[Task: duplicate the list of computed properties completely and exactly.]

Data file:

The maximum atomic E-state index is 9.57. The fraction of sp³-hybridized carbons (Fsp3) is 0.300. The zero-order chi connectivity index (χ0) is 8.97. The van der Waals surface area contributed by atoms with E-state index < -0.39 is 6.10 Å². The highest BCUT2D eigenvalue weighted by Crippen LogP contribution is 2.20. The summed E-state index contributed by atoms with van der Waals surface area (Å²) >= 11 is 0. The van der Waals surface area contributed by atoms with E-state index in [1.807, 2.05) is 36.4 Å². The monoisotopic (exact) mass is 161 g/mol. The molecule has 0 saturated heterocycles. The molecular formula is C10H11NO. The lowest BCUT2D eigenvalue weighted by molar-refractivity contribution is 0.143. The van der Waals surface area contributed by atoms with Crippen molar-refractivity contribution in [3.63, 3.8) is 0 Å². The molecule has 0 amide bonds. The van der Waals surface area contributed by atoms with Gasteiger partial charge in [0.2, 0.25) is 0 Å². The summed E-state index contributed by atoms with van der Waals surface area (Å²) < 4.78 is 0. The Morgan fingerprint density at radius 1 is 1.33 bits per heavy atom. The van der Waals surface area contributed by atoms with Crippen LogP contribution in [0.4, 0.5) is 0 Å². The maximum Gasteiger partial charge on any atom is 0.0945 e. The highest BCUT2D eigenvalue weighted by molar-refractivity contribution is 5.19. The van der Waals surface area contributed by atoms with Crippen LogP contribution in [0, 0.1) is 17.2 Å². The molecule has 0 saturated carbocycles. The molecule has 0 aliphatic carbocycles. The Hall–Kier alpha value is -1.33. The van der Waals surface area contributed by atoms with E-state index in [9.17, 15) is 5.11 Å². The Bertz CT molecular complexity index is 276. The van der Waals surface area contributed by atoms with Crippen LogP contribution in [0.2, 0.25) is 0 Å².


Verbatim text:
The maximum atomic E-state index is 9.57. The fraction of sp³-hybridized carbons (Fsp3) is 0.300. The zero-order chi connectivity index (χ0) is 8.97. The van der Waals surface area contributed by atoms with E-state index < -0.39 is 6.10 Å². The highest BCUT2D eigenvalue weighted by Crippen LogP contribution is 2.20. The summed E-state index contributed by atoms with van der Waals surface area (Å²) >= 11 is 0. The van der Waals surface area contributed by atoms with E-state index in [1.807, 2.05) is 36.4 Å². The monoisotopic (exact) mass is 161 g/mol. The molecule has 0 saturated heterocycles. The molecular formula is C10H11NO. The lowest BCUT2D eigenvalue weighted by molar-refractivity contribution is 0.143. The van der Waals surface area contributed by atoms with Crippen molar-refractivity contribution in [3.63, 3.8) is 0 Å². The molecule has 0 amide bonds. The van der Waals surface area contributed by atoms with Gasteiger partial charge in [0.2, 0.25) is 0 Å². The summed E-state index contributed by atoms with van der Waals surface area (Å²) < 4.78 is 0. The Morgan fingerprint density at radius 1 is 1.33 bits per heavy atom. The van der Waals surface area contributed by atoms with Crippen LogP contribution in [0.4, 0.5) is 0 Å². The maximum Gasteiger partial charge on any atom is 0.0945 e. The highest BCUT2D eigenvalue weighted by molar-refractivity contribution is 5.19. The van der Waals surface area contributed by atoms with Crippen LogP contribution in [0, 0.1) is 17.2 Å². The molecule has 0 saturated carbocycles. The molecule has 0 aliphatic carbocycles. The Hall–Kier alpha value is -1.33. The van der Waals surface area contributed by atoms with E-state index in [9.17, 15) is 5.11 Å². The Bertz CT molecular complexity index is 276. The van der Waals surface area contributed by atoms with Crippen LogP contribution in [0.2, 0.25) is 0 Å².